Greater diversity expected at this year's Oscars

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Entertainment reporter Sandy Kenyon has the details.

In 2016, there was outrage when, for the second year in a row, all of the Oscar nominees in the acting categories were white.

This year's nominees won't be revealed until January 24, but already, there are signs that 2017 will be different.

The lack of diversity among the nominees was addressed by Spike Lee in the past.

"This is something that really can't be ignored," he said.

Since then, we've seen "The Birth of a Nation," "Hidden Figures" and "Moonlight" all emerge as likely Oscar contenders. And certain to be in the running are Viola Davis and Denzel Washington for their lead acting roles in "Fences."

"Actors of color are waking up," said Davis, who recreates her Tony-winning performance in the film.

Director Barry Jenkins shot "Moonlight" in the neighborhood where he grew up.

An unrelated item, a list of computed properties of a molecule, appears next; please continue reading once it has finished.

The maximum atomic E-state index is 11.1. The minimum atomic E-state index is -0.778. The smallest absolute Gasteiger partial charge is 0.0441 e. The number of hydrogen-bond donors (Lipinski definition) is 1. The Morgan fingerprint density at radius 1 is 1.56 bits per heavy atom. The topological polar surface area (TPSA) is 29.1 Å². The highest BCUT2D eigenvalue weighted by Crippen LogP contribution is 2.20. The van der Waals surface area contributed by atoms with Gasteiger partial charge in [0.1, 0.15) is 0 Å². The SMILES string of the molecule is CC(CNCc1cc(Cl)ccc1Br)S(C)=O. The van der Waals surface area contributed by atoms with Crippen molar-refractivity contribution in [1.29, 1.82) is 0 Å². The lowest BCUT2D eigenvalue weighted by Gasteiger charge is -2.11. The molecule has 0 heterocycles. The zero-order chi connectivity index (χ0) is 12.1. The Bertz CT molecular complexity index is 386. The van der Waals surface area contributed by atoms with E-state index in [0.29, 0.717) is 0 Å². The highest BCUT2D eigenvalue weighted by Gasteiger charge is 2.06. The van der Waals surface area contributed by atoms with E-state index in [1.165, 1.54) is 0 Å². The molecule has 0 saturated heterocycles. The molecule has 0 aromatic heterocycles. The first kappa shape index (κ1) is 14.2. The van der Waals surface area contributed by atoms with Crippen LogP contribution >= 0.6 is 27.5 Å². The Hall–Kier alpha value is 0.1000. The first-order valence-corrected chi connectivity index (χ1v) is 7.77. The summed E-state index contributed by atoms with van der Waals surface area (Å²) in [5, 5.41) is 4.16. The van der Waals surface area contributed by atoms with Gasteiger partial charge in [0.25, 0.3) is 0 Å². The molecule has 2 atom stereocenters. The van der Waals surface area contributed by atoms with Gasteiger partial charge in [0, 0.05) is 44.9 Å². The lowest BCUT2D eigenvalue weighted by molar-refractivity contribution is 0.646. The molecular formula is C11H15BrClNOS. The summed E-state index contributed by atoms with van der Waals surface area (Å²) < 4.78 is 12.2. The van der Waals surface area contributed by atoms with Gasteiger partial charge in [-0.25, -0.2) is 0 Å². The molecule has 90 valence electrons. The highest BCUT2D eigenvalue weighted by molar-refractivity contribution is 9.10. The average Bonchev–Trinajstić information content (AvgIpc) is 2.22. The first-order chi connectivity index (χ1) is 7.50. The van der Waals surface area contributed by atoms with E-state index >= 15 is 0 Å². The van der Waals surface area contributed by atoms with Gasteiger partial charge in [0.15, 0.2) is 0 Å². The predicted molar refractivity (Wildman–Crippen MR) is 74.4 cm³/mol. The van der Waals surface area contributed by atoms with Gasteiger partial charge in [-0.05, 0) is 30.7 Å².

"I do think this is a beautiful time to be a person of color," he said.

Kelly Freeman Craig, the star of "The Edge of Seventeen," agreed.

"It feels like we're turning a corner," she said. "And I'm just excited to be a part of that."

The New York Film Critics singled out her movie and recognized "Moonlight" twice.

"I think that Hollywood began hearing us," the Reverend Al Sharpton said. "We marched at the Oscars last year. We'll see where it goes."

Davis remains optimistic, as well, but she feels the actors and artists need to work hard to be heard and seen.

"We want to be reflected in the narratives that are being produced," she said. "We are going to keep pushing our stories."

"Hidden Figures," about the mathematicians and scientists who helped the United States reach the moon, is going into wide release on Friday. "Variety" predicts this movie will gross between $16 million and $18 million in its first weekend.
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